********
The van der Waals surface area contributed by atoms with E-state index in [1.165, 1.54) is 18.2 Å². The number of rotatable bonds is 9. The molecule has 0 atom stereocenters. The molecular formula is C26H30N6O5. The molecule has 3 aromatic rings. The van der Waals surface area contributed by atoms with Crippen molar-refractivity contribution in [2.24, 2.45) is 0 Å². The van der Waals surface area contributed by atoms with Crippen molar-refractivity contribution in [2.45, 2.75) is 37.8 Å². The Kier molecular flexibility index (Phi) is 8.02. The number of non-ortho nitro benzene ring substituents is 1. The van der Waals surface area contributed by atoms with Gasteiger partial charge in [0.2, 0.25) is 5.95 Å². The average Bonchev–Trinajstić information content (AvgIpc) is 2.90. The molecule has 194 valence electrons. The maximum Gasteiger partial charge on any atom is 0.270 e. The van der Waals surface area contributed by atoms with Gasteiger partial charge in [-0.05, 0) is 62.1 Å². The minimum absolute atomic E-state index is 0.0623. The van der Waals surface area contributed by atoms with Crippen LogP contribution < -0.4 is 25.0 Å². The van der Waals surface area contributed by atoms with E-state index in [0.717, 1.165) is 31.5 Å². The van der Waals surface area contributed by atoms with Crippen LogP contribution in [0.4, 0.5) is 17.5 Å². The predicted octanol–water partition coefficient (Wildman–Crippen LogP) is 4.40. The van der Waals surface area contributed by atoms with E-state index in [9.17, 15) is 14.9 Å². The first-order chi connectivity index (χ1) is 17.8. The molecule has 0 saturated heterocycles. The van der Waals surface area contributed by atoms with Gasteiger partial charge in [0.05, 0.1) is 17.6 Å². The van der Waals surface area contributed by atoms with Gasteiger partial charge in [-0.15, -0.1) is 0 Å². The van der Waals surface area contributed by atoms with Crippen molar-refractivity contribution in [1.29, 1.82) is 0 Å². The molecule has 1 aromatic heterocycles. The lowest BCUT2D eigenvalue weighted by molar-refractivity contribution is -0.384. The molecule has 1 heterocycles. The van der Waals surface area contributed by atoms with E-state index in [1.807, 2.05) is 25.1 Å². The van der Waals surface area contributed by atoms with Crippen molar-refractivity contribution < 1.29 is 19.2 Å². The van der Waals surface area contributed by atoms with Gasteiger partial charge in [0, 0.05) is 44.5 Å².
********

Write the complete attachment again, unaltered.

The van der Waals surface area contributed by atoms with E-state index in [1.165, 1.54) is 18.2 Å². The number of rotatable bonds is 9. The molecule has 0 atom stereocenters. The molecular formula is C26H30N6O5. The molecule has 3 aromatic rings. The van der Waals surface area contributed by atoms with Crippen molar-refractivity contribution in [2.24, 2.45) is 0 Å². The van der Waals surface area contributed by atoms with Crippen molar-refractivity contribution in [2.45, 2.75) is 37.8 Å². The Kier molecular flexibility index (Phi) is 8.02. The number of non-ortho nitro benzene ring substituents is 1. The van der Waals surface area contributed by atoms with Gasteiger partial charge in [0.2, 0.25) is 5.95 Å². The average Bonchev–Trinajstić information content (AvgIpc) is 2.90. The molecule has 194 valence electrons. The maximum Gasteiger partial charge on any atom is 0.270 e. The van der Waals surface area contributed by atoms with Gasteiger partial charge in [-0.05, 0) is 62.1 Å². The minimum absolute atomic E-state index is 0.0623. The van der Waals surface area contributed by atoms with Crippen LogP contribution < -0.4 is 25.0 Å². The van der Waals surface area contributed by atoms with E-state index in [0.717, 1.165) is 31.5 Å². The van der Waals surface area contributed by atoms with Crippen LogP contribution in [0.4, 0.5) is 17.5 Å². The predicted octanol–water partition coefficient (Wildman–Crippen LogP) is 4.40. The van der Waals surface area contributed by atoms with E-state index in [9.17, 15) is 14.9 Å². The first-order chi connectivity index (χ1) is 17.8. The molecule has 0 saturated heterocycles. The van der Waals surface area contributed by atoms with Gasteiger partial charge in [0.05, 0.1) is 17.6 Å². The van der Waals surface area contributed by atoms with Gasteiger partial charge in [-0.15, -0.1) is 0 Å². The van der Waals surface area contributed by atoms with Crippen molar-refractivity contribution in [1.29, 1.82) is 0 Å². The molecule has 1 aromatic heterocycles. The lowest BCUT2D eigenvalue weighted by molar-refractivity contribution is -0.384. The molecule has 1 heterocycles. The van der Waals surface area contributed by atoms with E-state index in [1.807, 2.05) is 25.1 Å². The van der Waals surface area contributed by atoms with Crippen molar-refractivity contribution < 1.29 is 19.2 Å². The van der Waals surface area contributed by atoms with Gasteiger partial charge in [0, 0.05) is 44.5 Å².